Sunday, November 27, 2011

Cathars, Jansenists, and Today's Submariner Heretics

The Palace of the Popes, Avignon, built by Jacques
de Fournier as Benedict XII
Jacques de Fournier was named bishop of Pamiers in 1317 and he undertook a campaign to root out Catharism from his diocese.  Fournier had studied at Paris while a Cistercian monk and then had been abbot of Fontfroide—an important abbey on what is today the border between Spain and France.  This was an area, the Hautes-Pyrenees, where the Cathars had remained strong.  It is not far from the modern pilgrimage center of Lourdes.   Named Bishop of Pamiers, Fournier determined to do something about the survival of Catharism in his diocese.  The Inquisition—not the Spanish Inquisition, just the local diocesan process—interviewed hundreds of people in an attempt to discover and uncover this heresy among a population that for the most part seemed outwardly to conform to the Church.  Fortunately for historians—and to the relief of the local population—Fournier was elected Pope in 1334 and he took up residence in Avignon (then the papal court) with the regnal name of Benedict XII.  He brought all his records with him, but being Pope is a full time job (well, at least for the serious ones and this fellow was serious) and the records just more or less sat around until they eventually ended up in the archives where a historian, Emmanuel LeRoy Ladurie (born 1929), discovered them and wrote a fascinating study: Montaillou, village occitan.  This book is a detailed and fascinating look into life in the fourteenth-century village of Montaillou, a hamlet of 250 people, outwardly  Catholic but secretly given to Cathar belief and practice.  Even the village priest,  Pierre Clergue, was a secret Cathar.  We see that Catharism was not something always distinct from Catholicism but, like many heresies, could infect outwardly faithful Catholics and remain almost undetected.   Montaillou is a very important book historically as it shifted historians from big-picture history to micro-histories which are far more nuanced and give us fascinating details.  You don’t have to be a historian to read it—it is an interesting read on its own.   But the point I want to make is how heresies survive beneath the cover of orthodoxy.  Let me give you an interesting example.         
      Today in the United States we implement the new translation of the missal.  The monastery where I often attend mass has been using it for over a month now and I am getting used to it.  There are features that I like, and there are features with which I am not impressed.  Ok, that is one man’s experience and I don’t expect the world to revolve to my preferences.  But I do see two curious things.
       One is a strong distinction between the sacred and the secular in language—the use of a language that is not the language of us mere mortals.  We don’t speak of “the dewfall,”  ineffable is a word that my electronic thesaurus doesn’t recognize, and I am a bit taken aback to hear a carpenter’s cup called “a chalice.”  And then there is the entire matter of “and with your spirit.”  Why is there a need for sacred/secular—body/soul dichotomies?  I am all in favor of elegant language and graceful vocabulary but I am suspicious of dichotomies that undermine the mystery of the Incarnation in which the Divine enters fully into our human experience.  There is always something of the Gnostic in everyday Catholicism that suspects the world and denigrates human experience.  It is subtle but this dichotomizing ultimately undermines the mystery of the Incarnation.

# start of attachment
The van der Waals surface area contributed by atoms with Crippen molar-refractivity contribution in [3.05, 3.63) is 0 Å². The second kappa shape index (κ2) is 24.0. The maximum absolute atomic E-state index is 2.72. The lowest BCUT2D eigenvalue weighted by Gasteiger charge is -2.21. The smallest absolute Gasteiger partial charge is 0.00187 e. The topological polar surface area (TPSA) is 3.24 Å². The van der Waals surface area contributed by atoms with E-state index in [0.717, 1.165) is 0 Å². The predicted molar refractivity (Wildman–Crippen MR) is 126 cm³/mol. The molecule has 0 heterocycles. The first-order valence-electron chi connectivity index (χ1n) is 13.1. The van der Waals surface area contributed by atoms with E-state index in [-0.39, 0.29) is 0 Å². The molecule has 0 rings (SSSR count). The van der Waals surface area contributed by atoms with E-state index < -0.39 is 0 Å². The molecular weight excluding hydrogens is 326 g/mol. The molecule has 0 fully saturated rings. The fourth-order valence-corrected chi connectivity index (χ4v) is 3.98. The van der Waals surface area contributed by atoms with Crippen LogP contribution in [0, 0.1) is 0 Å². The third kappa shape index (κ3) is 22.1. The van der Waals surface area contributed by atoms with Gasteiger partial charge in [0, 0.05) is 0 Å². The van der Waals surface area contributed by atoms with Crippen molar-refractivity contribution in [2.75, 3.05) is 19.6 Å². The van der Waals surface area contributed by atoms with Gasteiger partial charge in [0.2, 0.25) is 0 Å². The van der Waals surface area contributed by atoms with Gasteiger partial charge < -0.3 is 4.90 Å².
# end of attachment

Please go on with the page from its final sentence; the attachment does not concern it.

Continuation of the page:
Equally problematic is the issue of he “for all” and “for many.”  I have written on this before but it is hugely problematic as our Catholic faith condemns as heretical any idea that Christ did not die for all.  He did not die for some, nor even for many, but for all.  The Jansenist heresy taught that Christ only died for those who would ultimately be saved.  Like Catharism at Montaillou, Jansenism is alive and well beneath a veneer of orthodox Catholicism among many American Catholics.  This was not the time to put into the liturgy that Christ died “for many.”  It will be used to reinforce the unhealthy piety of those who have deceived themselves into believing they are the “elect” culled from a world that stands outside salvation.    Just check out some of the (supposedly) ultra-Catholic websites and blogs and you will see a Catholicism riddled with Jansenism and other very uncatholic ideas.   There are other heresies alive and well beneath the veneer of pious and traditional Catholicism—Quietism is one, illuminism another—but Jansenism is the one that scares me most because, as Jean Jacques Olier said about four centuries ago—Jansenism eats charity out of the heart of the Church.  I see that today in figures such as Michael Voris and his “Real Catholic TV” who promote a Catholicism of anger and self-righteousness.  I see it too in the “vigilante” Catholicism represented by self-appointed arbiters of the faith such as the “Catholic Media Coalition” or “Tradition in Action,” or Trinity Communications/Catholic Culture.  Henri Bremond wrote of the Jansenists of his days as “Before penetrating into the depth of the mind Jansenism ruins the peace, condition of all true religion.  Before making converts it makes partisans, sectarians, whom it fatally severs from the mystical currents of their time.” As it was in the past it is now too.     

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